Many other tangles are possible. A tangle of six pentagons is tricky (and I don’t have that many colors of zip tie), but would demonstrate a similar symmetric coloring of the icosahedral group. Let me know if you try making one!

How would one make mathematical cuisine? Not just food that looks mathematical (like math cookies), but something that you truly have to eat and taste in order to experience its mathematical nature.

Henry Segerman proposed this question, and today we had our first experience tasting the answer. A masterpiece of mathematical art, the answer I came up with is simple enough that anyone can make it at home, surprisingly visually beautiful, delicious…

Layered Drinks!

Not just any layered drinks, of course. In our layered lemonade, the intensity of flavors as you go down the layers increases exponentially. The sugar and lemon juice proportions for the same quantity of liquid increase according to the Fibonacci sequence. The sweeter layers are denser and naturally keep separated lower down. Indeed, the nature of layered drinks is that they are monotonically increasing in sweetness (and/or decreasing in alcohol). Thus, there is an intrinsic mathematical property to all layered drinks.

Additionally, the ratio of sugar to lemon juice in our lemonade isn’t constant. The top layer of our drink is 1 part lemon, while the second layer is 1 part sugar syrup. Following the Fibonacci rule, each subsequent layer has proportions that are the sum of the previous two layers proportions.

Layer 3 is 1 part lemon, 1 part sugar. Layer 4 is 1 part lemon, 2 parts sugar, and so on.

Generically, for layer n > 2, there are fib(n-1) parts sugar and fib(n-2) parts lemon juice. These are adjacent Fibonacci numbers, so as the drink is consumed the ratio of lemon to sugar approximates the Golden Ratio. This drink may be the worlds first tastable example of the relationship between the Fibonacci sequence and the golden ratio!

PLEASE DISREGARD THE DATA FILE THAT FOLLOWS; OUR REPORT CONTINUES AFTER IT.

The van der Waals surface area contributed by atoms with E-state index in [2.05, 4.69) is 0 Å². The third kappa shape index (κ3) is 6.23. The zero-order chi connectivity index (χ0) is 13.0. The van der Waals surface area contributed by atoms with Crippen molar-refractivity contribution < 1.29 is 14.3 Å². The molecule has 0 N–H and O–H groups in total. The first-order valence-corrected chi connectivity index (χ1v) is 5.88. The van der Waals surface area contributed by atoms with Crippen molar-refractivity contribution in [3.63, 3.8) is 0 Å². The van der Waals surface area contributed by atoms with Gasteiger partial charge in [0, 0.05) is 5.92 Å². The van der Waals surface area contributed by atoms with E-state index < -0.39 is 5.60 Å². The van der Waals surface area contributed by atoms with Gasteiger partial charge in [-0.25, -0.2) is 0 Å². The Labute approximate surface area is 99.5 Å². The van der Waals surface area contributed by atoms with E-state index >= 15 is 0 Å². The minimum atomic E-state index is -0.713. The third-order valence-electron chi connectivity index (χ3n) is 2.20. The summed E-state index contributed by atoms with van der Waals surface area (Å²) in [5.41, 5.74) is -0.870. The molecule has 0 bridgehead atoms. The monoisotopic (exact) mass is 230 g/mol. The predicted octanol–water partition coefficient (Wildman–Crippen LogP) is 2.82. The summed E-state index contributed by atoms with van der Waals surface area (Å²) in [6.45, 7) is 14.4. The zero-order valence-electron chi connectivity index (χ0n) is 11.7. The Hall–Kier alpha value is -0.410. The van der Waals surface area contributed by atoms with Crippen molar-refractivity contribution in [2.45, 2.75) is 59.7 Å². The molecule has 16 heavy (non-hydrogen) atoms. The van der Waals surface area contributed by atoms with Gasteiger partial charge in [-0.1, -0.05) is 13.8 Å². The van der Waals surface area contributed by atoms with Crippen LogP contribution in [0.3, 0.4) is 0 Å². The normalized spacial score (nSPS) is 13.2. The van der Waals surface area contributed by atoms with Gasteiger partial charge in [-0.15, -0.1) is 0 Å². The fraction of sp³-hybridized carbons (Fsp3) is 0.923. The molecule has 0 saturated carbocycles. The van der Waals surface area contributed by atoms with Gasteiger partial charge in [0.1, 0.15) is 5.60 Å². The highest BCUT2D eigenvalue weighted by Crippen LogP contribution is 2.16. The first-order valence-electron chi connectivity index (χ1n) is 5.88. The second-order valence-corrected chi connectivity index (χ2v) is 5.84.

Surprisingly, using golden ratio relative proportions of lemon juice and simple syrup actually seems to make rather good lemonade. When consumed, the beverage starts out fairly flavorless, then rapidly ramps up. It also alternates between being a bit sweet to being slightly sour (of course this is a matter of personal taste), as the approximation of the golden ratio alternates between being slightly high and slightly low.

You too can make Fibonacci lemonade and experience the taste of exponential flavor, the golden ratio, and the Fibonacci sequence. Just follow the recipe below!

Ingredients and Materials:

Lemon Juice
SImple Syrup (1 cup sugar dissolved in 1 cup water)
Water
Food Coloring (optional but makes it pretty)
Ice or a spoon for slow pouring (the ice free strategy is much harder)

The Method